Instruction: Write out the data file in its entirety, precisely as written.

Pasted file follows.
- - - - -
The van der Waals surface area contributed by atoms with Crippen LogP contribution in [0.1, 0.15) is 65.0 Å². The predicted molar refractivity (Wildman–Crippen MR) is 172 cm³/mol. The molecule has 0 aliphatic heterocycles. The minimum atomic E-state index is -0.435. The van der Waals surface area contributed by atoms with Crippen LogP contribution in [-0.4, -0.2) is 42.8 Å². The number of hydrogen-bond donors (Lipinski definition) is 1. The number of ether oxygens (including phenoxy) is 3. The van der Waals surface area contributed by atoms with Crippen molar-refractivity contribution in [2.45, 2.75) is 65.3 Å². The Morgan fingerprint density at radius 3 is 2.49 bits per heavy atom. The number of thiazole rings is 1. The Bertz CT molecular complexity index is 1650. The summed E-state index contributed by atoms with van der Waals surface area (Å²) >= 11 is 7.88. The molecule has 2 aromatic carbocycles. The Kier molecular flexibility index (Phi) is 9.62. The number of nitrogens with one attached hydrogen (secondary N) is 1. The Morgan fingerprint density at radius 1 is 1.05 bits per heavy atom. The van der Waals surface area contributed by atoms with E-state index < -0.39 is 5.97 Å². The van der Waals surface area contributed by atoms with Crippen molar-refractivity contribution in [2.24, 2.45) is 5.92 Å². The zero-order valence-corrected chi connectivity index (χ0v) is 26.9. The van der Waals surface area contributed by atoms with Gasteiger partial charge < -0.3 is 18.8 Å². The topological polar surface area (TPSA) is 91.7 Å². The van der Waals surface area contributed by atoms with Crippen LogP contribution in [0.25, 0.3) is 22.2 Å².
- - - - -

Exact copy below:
The van der Waals surface area contributed by atoms with Crippen LogP contribution in [0.1, 0.15) is 65.0 Å². The predicted molar refractivity (Wildman–Crippen MR) is 172 cm³/mol. The molecule has 0 aliphatic heterocycles. The minimum atomic E-state index is -0.435. The van der Waals surface area contributed by atoms with Crippen LogP contribution in [-0.4, -0.2) is 42.8 Å². The number of hydrogen-bond donors (Lipinski definition) is 1. The number of ether oxygens (including phenoxy) is 3. The van der Waals surface area contributed by atoms with Crippen molar-refractivity contribution in [2.45, 2.75) is 65.3 Å². The Morgan fingerprint density at radius 3 is 2.49 bits per heavy atom. The number of thiazole rings is 1. The Bertz CT molecular complexity index is 1650. The summed E-state index contributed by atoms with van der Waals surface area (Å²) >= 11 is 7.88. The molecule has 2 aromatic carbocycles. The Kier molecular flexibility index (Phi) is 9.62. The number of nitrogens with one attached hydrogen (secondary N) is 1. The Morgan fingerprint density at radius 1 is 1.05 bits per heavy atom. The van der Waals surface area contributed by atoms with E-state index < -0.39 is 5.97 Å². The van der Waals surface area contributed by atoms with Crippen molar-refractivity contribution in [2.24, 2.45) is 5.92 Å². The zero-order valence-corrected chi connectivity index (χ0v) is 26.9. The van der Waals surface area contributed by atoms with Gasteiger partial charge < -0.3 is 18.8 Å². The topological polar surface area (TPSA) is 91.7 Å². The van der Waals surface area contributed by atoms with Crippen LogP contribution in [0.25, 0.3) is 22.2 Å².